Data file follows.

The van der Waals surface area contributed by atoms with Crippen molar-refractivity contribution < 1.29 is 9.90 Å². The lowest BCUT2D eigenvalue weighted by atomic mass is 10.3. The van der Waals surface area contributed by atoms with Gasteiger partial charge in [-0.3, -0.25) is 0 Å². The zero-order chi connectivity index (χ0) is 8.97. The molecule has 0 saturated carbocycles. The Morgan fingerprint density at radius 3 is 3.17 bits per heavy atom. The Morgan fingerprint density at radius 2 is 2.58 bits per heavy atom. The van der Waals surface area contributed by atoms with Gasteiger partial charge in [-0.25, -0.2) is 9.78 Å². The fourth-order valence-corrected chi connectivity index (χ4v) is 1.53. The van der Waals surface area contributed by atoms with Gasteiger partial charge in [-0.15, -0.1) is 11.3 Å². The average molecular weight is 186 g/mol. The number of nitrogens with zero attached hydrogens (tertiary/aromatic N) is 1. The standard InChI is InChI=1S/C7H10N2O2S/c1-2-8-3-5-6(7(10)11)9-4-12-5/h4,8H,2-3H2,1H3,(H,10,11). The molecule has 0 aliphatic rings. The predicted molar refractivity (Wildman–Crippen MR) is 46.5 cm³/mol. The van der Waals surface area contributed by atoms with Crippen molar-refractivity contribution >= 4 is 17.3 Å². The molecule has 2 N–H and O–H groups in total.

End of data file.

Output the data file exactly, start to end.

The van der Waals surface area contributed by atoms with Crippen molar-refractivity contribution < 1.29 is 9.90 Å². The lowest BCUT2D eigenvalue weighted by atomic mass is 10.3. The van der Waals surface area contributed by atoms with Gasteiger partial charge in [-0.3, -0.25) is 0 Å². The zero-order chi connectivity index (χ0) is 8.97. The molecule has 0 saturated carbocycles. The Morgan fingerprint density at radius 3 is 3.17 bits per heavy atom. The Morgan fingerprint density at radius 2 is 2.58 bits per heavy atom. The van der Waals surface area contributed by atoms with Gasteiger partial charge in [-0.25, -0.2) is 9.78 Å². The fourth-order valence-corrected chi connectivity index (χ4v) is 1.53. The van der Waals surface area contributed by atoms with Gasteiger partial charge in [-0.15, -0.1) is 11.3 Å². The average molecular weight is 186 g/mol. The number of nitrogens with zero attached hydrogens (tertiary/aromatic N) is 1. The standard InChI is InChI=1S/C7H10N2O2S/c1-2-8-3-5-6(7(10)11)9-4-12-5/h4,8H,2-3H2,1H3,(H,10,11). The molecule has 0 aliphatic rings. The predicted molar refractivity (Wildman–Crippen MR) is 46.5 cm³/mol. The van der Waals surface area contributed by atoms with Crippen molar-refractivity contribution >= 4 is 17.3 Å². The molecule has 2 N–H and O–H groups in total.